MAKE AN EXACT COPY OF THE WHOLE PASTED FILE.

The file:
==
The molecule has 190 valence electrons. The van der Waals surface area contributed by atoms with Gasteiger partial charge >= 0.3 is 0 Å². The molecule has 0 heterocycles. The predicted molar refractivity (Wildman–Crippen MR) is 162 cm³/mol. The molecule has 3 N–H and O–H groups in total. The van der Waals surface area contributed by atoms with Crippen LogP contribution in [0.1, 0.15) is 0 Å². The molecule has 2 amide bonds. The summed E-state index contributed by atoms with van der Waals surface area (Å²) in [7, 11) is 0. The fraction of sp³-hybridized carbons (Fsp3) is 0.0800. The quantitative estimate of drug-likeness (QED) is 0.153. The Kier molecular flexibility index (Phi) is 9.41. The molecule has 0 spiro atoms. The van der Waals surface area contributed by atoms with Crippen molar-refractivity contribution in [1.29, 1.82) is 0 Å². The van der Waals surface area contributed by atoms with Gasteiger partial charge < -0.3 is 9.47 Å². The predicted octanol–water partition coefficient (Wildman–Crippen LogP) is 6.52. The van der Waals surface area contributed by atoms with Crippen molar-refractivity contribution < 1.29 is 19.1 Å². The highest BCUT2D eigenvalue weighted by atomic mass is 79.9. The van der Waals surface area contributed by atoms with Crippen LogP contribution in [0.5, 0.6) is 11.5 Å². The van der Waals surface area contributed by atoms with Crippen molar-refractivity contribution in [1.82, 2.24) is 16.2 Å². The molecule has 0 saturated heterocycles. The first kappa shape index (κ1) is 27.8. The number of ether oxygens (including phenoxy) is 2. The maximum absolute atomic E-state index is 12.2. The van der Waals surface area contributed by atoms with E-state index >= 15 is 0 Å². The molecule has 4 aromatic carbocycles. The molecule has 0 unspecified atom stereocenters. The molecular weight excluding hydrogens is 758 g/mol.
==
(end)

The molecule has 190 valence electrons. The van der Waals surface area contributed by atoms with Gasteiger partial charge >= 0.3 is 0 Å². The molecule has 0 heterocycles. The predicted molar refractivity (Wildman–Crippen MR) is 162 cm³/mol. The molecule has 3 N–H and O–H groups in total. The van der Waals surface area contributed by atoms with Crippen LogP contribution in [0.1, 0.15) is 0 Å². The molecule has 2 amide bonds. The summed E-state index contributed by atoms with van der Waals surface area (Å²) in [7, 11) is 0. The fraction of sp³-hybridized carbons (Fsp3) is 0.0800. The quantitative estimate of drug-likeness (QED) is 0.153. The Kier molecular flexibility index (Phi) is 9.41. The molecule has 0 spiro atoms. The van der Waals surface area contributed by atoms with Crippen molar-refractivity contribution in [1.29, 1.82) is 0 Å². The van der Waals surface area contributed by atoms with Gasteiger partial charge < -0.3 is 9.47 Å². The predicted octanol–water partition coefficient (Wildman–Crippen LogP) is 6.52. The van der Waals surface area contributed by atoms with Crippen molar-refractivity contribution < 1.29 is 19.1 Å². The highest BCUT2D eigenvalue weighted by atomic mass is 79.9. The van der Waals surface area contributed by atoms with Crippen LogP contribution in [0.5, 0.6) is 11.5 Å². The van der Waals surface area contributed by atoms with Crippen molar-refractivity contribution in [1.82, 2.24) is 16.2 Å². The molecule has 0 saturated heterocycles. The first kappa shape index (κ1) is 27.8. The number of ether oxygens (including phenoxy) is 2. The maximum absolute atomic E-state index is 12.2. The van der Waals surface area contributed by atoms with E-state index >= 15 is 0 Å². The molecule has 4 aromatic carbocycles. The molecule has 0 unspecified atom stereocenters. The molecular weight excluding hydrogens is 758 g/mol.